$150m power price savings now up to ComCom
The government should be grateful to Justice Denis Clifford for his (and Messrs Shogren and Davey’s) electricity price control merit review decision (click on Wellington International Airport Ltd & Ors v Commerce Commission ). If the Commerce Commission picks up the baton thrown by the High Court, there could be a $150 million election year announcement of a reduction in cost to consumers. From 2015 to 2020 it could save up to $750m. MEUG sought this for its members and all consumers.
But it now depends on the Commerce Commission. Because of the way price-quality paths interact with input methodologies (IM), if the commission does not bring forward a review of the current IM before the end of September next year, the monopoly suppliers will retain their current ability to extract excessive profits until 2020. The scheduled 2015 reset of their price-quality paths will apply the current, uncorrected IM for the full length of the paths till 2020, even though that current IM must be reviewed in two years time.
The commission could have a busy January, working out how to resource a review of the cost of capital input mthodology for completion by September 2014. If they can’t do it, they will leave years of uncertainty for investors in the regulated suppliers.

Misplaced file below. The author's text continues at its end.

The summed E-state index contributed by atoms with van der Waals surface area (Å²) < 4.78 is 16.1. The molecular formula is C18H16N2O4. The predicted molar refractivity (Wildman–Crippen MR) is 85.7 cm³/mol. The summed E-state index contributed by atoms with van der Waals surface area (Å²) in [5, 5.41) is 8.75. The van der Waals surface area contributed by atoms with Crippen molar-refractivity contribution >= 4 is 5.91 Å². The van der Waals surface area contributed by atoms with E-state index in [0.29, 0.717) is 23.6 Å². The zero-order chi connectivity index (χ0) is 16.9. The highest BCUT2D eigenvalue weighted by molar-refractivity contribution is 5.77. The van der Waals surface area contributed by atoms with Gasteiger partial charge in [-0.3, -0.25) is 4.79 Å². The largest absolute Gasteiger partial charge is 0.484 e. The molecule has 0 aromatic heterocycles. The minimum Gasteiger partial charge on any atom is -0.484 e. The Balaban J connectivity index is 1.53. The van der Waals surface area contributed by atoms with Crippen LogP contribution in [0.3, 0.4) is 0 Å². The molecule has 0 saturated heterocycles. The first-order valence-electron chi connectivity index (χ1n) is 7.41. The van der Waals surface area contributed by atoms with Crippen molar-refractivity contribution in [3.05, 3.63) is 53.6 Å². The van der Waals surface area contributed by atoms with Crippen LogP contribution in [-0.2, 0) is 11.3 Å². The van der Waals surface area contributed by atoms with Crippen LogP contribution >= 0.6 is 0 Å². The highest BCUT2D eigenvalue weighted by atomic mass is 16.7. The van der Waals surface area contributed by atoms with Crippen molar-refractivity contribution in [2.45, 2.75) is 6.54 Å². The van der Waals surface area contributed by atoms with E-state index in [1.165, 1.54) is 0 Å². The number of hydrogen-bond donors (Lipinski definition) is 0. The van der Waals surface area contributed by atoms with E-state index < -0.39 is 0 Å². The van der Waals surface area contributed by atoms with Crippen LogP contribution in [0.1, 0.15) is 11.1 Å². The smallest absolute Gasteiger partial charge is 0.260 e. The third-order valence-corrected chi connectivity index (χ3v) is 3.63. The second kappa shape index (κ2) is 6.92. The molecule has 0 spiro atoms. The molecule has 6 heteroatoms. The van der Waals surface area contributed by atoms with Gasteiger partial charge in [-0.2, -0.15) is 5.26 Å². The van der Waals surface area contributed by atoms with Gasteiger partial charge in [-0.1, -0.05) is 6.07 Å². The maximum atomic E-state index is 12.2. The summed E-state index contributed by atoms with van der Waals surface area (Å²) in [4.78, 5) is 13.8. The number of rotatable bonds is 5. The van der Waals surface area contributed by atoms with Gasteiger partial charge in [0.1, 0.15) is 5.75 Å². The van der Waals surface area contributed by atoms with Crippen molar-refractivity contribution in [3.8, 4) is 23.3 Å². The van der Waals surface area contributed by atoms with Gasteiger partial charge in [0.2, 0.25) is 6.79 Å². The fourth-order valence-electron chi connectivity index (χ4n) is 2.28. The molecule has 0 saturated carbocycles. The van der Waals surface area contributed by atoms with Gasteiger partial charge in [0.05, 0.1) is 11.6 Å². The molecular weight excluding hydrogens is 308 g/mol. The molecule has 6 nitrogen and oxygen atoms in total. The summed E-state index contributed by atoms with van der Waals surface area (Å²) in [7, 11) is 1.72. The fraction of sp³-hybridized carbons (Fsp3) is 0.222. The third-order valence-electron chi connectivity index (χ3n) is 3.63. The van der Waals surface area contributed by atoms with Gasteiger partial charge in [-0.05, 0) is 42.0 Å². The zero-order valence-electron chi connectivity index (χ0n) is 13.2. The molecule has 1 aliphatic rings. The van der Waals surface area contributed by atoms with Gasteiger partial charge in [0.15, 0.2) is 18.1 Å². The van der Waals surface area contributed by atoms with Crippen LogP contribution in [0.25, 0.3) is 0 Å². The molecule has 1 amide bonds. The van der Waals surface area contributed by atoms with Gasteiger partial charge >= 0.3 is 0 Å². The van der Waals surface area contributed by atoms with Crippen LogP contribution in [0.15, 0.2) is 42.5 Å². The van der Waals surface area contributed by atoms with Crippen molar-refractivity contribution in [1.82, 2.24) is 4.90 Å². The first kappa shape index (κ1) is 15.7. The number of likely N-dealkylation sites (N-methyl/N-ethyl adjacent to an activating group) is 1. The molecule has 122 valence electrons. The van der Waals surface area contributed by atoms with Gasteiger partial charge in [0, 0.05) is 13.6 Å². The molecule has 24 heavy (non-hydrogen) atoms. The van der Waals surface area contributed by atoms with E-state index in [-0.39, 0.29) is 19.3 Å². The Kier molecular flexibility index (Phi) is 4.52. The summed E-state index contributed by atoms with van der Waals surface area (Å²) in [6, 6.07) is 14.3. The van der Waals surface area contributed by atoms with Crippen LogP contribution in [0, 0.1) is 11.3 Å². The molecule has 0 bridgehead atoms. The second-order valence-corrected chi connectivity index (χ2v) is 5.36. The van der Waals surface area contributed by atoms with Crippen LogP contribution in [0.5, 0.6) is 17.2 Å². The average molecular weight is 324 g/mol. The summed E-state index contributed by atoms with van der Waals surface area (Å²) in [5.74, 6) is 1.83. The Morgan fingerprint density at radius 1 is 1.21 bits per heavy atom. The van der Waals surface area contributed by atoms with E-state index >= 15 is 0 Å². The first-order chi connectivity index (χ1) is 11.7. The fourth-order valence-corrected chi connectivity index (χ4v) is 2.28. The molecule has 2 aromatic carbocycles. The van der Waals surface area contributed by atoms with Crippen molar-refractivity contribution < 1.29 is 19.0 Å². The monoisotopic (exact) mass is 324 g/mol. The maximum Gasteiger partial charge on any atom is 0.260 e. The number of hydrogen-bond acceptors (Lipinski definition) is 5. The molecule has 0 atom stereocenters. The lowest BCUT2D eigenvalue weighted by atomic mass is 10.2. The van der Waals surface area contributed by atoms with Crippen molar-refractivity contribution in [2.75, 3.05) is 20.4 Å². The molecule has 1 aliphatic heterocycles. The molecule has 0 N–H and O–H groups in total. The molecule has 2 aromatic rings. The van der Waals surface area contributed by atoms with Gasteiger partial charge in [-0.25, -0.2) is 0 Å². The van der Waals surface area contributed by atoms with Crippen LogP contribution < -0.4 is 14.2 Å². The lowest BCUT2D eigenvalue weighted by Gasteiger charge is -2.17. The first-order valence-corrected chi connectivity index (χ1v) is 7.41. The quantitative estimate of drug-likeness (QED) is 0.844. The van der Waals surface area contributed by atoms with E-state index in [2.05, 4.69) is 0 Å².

It is possible, but not at all certain, that it could be clarified on appeal. The Court of Appeal may share the High Court’s strong views ( see paragraphs 1472 to 1486 in the decision linked above) on the errors in the commission’s approach without disturbing the High Court's narrow view on its power to send an issue back to the commission for correction. So the mistake could apply uncorrected for the next six years. The commission now has nine months to avoid being blamed for the next six years' extraction of monopoly profits for which the High Court could see no justification.
The impact of the mistake is exacerbated by Vector’s small win in the High Court merit review. They gained an ability to seek a reset of DPP partway through a DPP period (five years) to cover costs incurred from catastrophic events. Read with the recent Orion CPP decision the “pure” ex ante set and forget regime is heavily undermined. The pure regime allows suppliers during a period to take excess profits from being more efficient than the ex ante set parameters, but also to accept the downside of increasing costs.
Now suppliers can seek ex post compensation for “unexpected” costs but customers have no right to seek a DPP reset to share wind fall gains. The reduction in risk to suppliers as a combined result of the High Court decision and the ComComs’s liberal interpretation of “catastrophic event” should also affect their beta. If more suppliers risks’ can now be laid off to consumers, there is even less justification for them to retain permitted WACCs that are by definition expected to be higher than market.
Stephen Franks is principal of Wellington commercial and public law firm Franks and Ogilvie.